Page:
As a rule, given plenty of fresh air, clean water and appropriate food and shelter, goats are easy keepers. They really are quite hardy. But sometimes accidents and illness happen, and when they do, it’s good to be prepared. In addition to basic first-aid supplies, here is a list of things I like to keep in my goat medicine chest at all times.
All of the following items can be bought either at a feed store or drugstore and do not require a prescription.
Fortified Vitamin B Complex
One of the more common and most easily remedied goat illnesses is goat polio, which is a deficiency of thiamine (Vitamin B1). In a true polio case, you will want to have straight thiamine, which is available only by prescription, but if your goat is in an early stage, you can often turn them around with the more readily available Fortified B Complex. When we have goats off feed for more than one meal, we generally boost them with a big shot of this.
Broad Spectrum Antibiotic
Our usual choice to keep on hand is Biomycin 200. It is a low-sting formulation of the same antibiotic in LA 200, oxytetracycline. This antibiotic is our go-to for wounds or pneumonia cases. (As with all drugs, talk to your vet about proper usage/dosage, withdrawals for milk and meat, etc.)
Kaopectate Or Pepto Bismol
If you only have a few goats, just use the people formula. If you have a giant herd, you can get bulk sizes at the feed store. We rarely use these drugs, but they are good to have on hand if your goats get into weird plants that cause stomach upset or if you have scouring kids. A day or two of scours might not affect an adult too badly, but can really take a toll on kids.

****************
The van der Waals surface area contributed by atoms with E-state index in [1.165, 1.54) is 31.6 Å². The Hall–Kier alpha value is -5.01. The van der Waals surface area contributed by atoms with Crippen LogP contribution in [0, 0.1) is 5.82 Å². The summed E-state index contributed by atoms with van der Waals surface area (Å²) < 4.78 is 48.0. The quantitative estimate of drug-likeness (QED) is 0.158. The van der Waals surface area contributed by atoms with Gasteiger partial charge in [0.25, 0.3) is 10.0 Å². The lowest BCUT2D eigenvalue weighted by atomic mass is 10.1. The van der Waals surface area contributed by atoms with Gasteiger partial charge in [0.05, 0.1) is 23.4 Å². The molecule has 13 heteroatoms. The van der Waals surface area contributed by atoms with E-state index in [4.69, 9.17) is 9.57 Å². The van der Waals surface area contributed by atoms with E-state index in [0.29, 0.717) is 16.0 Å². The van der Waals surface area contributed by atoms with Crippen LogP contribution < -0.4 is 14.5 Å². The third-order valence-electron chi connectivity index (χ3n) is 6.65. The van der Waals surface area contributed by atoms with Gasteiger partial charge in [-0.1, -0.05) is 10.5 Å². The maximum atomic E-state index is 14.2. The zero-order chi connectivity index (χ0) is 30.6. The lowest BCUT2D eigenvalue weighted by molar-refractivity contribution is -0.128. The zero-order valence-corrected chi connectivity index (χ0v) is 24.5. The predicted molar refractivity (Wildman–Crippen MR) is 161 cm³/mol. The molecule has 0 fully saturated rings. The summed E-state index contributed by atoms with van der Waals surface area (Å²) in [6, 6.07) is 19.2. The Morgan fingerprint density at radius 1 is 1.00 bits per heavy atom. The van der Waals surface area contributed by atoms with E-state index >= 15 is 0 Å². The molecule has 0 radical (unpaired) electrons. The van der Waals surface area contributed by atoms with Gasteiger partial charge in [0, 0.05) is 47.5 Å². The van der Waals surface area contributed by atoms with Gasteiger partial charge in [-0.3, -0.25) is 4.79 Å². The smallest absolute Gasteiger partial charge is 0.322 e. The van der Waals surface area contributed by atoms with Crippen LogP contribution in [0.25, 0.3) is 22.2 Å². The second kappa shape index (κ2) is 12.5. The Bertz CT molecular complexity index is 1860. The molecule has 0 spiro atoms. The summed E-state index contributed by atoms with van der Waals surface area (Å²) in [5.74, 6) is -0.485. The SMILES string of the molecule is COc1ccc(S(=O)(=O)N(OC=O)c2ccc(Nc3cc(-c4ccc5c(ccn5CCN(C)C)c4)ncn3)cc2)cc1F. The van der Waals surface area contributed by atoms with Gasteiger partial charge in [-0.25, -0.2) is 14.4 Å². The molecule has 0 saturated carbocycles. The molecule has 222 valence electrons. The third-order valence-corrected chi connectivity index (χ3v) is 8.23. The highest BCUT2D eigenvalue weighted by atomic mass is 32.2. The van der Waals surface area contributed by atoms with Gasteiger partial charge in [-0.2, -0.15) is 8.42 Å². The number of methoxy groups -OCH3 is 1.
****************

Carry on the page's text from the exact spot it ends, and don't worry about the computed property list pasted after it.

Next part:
Clostridium Perfringens C&D Antitoxin
If you are lucky, you will never need this, but I would never be without it. This is the antidote to enterotoxemia, which can very quickly claim a kid’s life, even after they have received their first vaccination of the toxin. Order this and keep it in your fridge. If a goat gets entero, this is the only thing that will save it. It’s an inexpensive insurance policy.
If your goat is scouring, off feed or otherwise losing hydration, things can go from bad to worse in a hurry. We like to use electrolyte packets (which we call “goat-orade”) from the feed store, but in a pinch you could use Pedialyte. The livestock electrolyte powder can be stored long-term, unopened, so we always try to keep a few on hand.
The following must be obtained from a vet. If you can explain why you are asking for it, they should be willing to release it to you.
Have this on hand for goat polio, as described earlier. If you have a full-blown case, you need to use just straight B1. You will be giving a lot of it, and the fortified B would have to be given in too high of a dose to be practical. Our vet trusts us with this, as it is just a vitamin. Yours may not. If not, start your goat on the fortified B and take it to the vet as soon as possible.
This pain reliever is great to have on hand for accidents if your vet will agree to it. We don’t need Banamine often, but when a goat’s in obvious pain, it’s a relief not to have to add to its distress by transporting it 30 miles to the vet. As with all drugs, talk to your vet about proper usage/dosage, withdrawals for milk and meat, etc.
In addition to the medicines listed, we keep boxes of syringes in both 3cc and 12cc sizes, plus plenty of 1-inch needles for administering of any of the above medications. We also keep a 50cc drenching gun and, as noted at the beginning of the article, many standard first-aid items, like vet wrap and blood stop powder.
Keeping goats, like all other endeavors, is easier and more enjoyable when you are prepared. Stock your medicine cabinet now to help further your preparedness.